It would only hurt business activity

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It would only hurt business activity

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Yon Kang-heum

The economic team is considering a penalty tax on companies’ excess cash reserves at the suggestion of the new deputy prime minister, who has promised “uncharted” stimulus to revive the economy. The idea is to redirect corporate earnings to households and stimulate domestic demand. It is not entirely a brainchild of the new finance minister. The opposition party last year introduced a bill to tax corporate reserves to promote capital investment. Despite the urgency to boost corporate investment and domestic demand, it is not wise to tax retained corporate earnings.

In principle, the earnings left after expenses - production and labor costs, supply purchases, depreciation, interest payment and taxes - should be returned to shareholders. The funds after dividend payments are assets for corporate growth. Companies can raise financing for machinery and facility investment through loans or bond and equity issues. But profitable companies stack away funds for future investment. Its own money is cheaper and safer than outside financing. Those with sufficient cash reserves can grab investment chances when they come along. Solid liquidity also helps protect management integrity. It could be used later to compensate shareholders when companies incur losses and run into problems.

It is naive to believe that a tax on companies’ cash reserves would improve household income and stimulate consumption. Forced dividend payouts can only weaken the capital base and investment affordability, and weigh on stock prices. Corporate share prices gain only when investors have faith in the business prospects of a company and see greater dividends from corporate growth. Moreover, institutional investors such as the national pension fund, insurers and mutual funds make up the bulk of corporate ownership and do not increase spending because dividends increase. Instead, foreign investors - another group of major stakeholders - will likely take their extra cash back home or elsewhere.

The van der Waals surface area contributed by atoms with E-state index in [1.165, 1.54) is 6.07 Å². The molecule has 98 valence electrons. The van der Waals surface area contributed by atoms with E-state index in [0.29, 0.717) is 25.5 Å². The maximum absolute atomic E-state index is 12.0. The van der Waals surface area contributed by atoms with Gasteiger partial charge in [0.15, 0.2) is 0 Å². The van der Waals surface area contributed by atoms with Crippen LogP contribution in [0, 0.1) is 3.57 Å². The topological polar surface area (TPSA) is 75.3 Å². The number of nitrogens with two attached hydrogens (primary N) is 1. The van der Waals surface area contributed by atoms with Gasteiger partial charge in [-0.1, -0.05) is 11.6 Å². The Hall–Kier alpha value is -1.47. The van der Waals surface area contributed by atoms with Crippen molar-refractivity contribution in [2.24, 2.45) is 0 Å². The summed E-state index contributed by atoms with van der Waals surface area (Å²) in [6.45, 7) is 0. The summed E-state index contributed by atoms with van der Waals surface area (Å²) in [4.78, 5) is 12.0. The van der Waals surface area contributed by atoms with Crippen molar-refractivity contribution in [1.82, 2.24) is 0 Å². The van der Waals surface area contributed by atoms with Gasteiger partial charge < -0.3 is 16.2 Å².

Tax revenues could increase from the new levy, but nevertheless at a cost. The tax would be levied on cash reserves of a certain level if they are not returned to shareholders. If dividends are paid out, a tax would be levied on them. Whether they pay taxes or shareholders, companies lose some ability to invest in the future. Future growth and profits would be at risk. Competitiveness could weaken if they have to finance through debt or new share issues to make new investments because they are short of their own funds. Worse, they could pack up and move abroad.

Companies are double-taxed because they pay twice on their earnings - in corporate taxes and in dividend payouts. To tax cash reserves that could be used to pay shareholders is also a tax on future payouts. In the end, companies would be paying multiple taxes on same earnings. Increased taxes only dampen the corporate and consumer spending appetite.

The government also cannot be the judge in deciding how much cash a company needs. Companies must have cash available for not only business operations such as cash settlements and wages, but also to buffer unpredictable business challenges or opportunities. Companies all have different reasons to retain different amounts of cash.

Cash reserves are the result of hard corporate work. It is unfair to force companies to reduce them for the sake of plans to help improve the household economy. At the end of the day, both companies and consumers will feel constrained to spend as they wish. What is needed is incentives and deregulation to encourage corporate investment. Companies should be willing and eager to open their bankbooks to invest because they see opportunities and promising business prospects. Only in this way can employment and domestic demand grow in a healthy and productive way.

Translation by the Korea JoongAng Daily staff.

*The author is a professor of business administration at Yonsei University.

BY Yon Kang-heum



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